A poet fights a poppy.
This story is from Lord Dunsany’s Fifty-One Tales, originally published in 1915, and is read aloud by Kay Mack.
You can read the story here, or online at: http://www.gutenberg.org/ebooks/7838
I dreamt that I went back to the hills I knew, whence on a clear day you can see the walls of Ilion and the plains of Roncesvalles. There used to be woods along the tops of those hills with clearings in them where the moonlight fell, and there when no one watched the fairies danced.
But there were no woods when I went back, no fairies nor distant glimpse of Ilion or plains of Roncesvalles, only one giant poppy waved in the wind, and as it waved it hummed “Remember not.” And by its oak-like stem a poet sat, dressed like a shepherd and playing an ancient tune softly upon a pipe. I asked him if the fairies had passed that way or anything olden.
He said: “The poppy has grown apace and is killing gods and fairies. Its fumes are suffocating the world, and its roots drain it of its beautiful strength.” And I asked him why he sat on the hills I knew, playing an olden tune.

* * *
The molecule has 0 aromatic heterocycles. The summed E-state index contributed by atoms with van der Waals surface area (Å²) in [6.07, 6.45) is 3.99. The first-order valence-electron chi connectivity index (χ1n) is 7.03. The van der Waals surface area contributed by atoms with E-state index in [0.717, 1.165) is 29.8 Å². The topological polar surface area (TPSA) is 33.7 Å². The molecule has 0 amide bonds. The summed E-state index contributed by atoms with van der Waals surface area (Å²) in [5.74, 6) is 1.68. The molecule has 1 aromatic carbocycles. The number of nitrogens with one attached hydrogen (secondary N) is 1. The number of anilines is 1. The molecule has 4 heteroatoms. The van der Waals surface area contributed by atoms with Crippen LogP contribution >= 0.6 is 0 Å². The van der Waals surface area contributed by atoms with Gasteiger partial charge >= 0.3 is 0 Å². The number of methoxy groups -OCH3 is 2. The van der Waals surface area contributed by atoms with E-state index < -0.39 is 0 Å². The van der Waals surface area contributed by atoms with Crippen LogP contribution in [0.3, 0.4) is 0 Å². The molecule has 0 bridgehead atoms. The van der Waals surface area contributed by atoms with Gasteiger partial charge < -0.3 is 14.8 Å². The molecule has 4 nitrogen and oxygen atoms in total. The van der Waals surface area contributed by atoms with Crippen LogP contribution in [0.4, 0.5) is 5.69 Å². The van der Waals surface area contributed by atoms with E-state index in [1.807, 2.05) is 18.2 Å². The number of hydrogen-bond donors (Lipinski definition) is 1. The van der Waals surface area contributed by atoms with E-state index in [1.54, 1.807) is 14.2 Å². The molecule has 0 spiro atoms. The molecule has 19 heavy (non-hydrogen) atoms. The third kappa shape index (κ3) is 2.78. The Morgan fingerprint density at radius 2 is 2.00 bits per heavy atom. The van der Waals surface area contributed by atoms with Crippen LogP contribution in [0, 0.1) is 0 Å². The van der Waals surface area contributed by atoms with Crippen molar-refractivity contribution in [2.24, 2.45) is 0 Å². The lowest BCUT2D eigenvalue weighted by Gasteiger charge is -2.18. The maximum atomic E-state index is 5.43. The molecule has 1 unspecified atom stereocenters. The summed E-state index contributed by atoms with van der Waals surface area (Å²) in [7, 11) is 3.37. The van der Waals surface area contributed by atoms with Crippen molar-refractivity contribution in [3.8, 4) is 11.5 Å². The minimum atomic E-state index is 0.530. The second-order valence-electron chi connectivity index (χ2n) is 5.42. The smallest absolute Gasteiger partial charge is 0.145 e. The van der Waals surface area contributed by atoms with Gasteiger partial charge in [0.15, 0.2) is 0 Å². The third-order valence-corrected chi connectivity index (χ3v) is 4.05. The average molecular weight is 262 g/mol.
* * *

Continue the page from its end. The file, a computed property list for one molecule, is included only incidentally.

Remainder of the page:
And he answered: “Because the tune is bad for the poppy, which would otherwise grow more swiftly; and because if the brotherhood of which I am one were to cease to pipe on the hills men would stray over the world and be lost or come to terrible ends. We think we have saved Agamemnon.”
Then he fell to piping again that olden tune, while the wind among the poppy’s sleepy petals murmured “Remember not. Remember not.”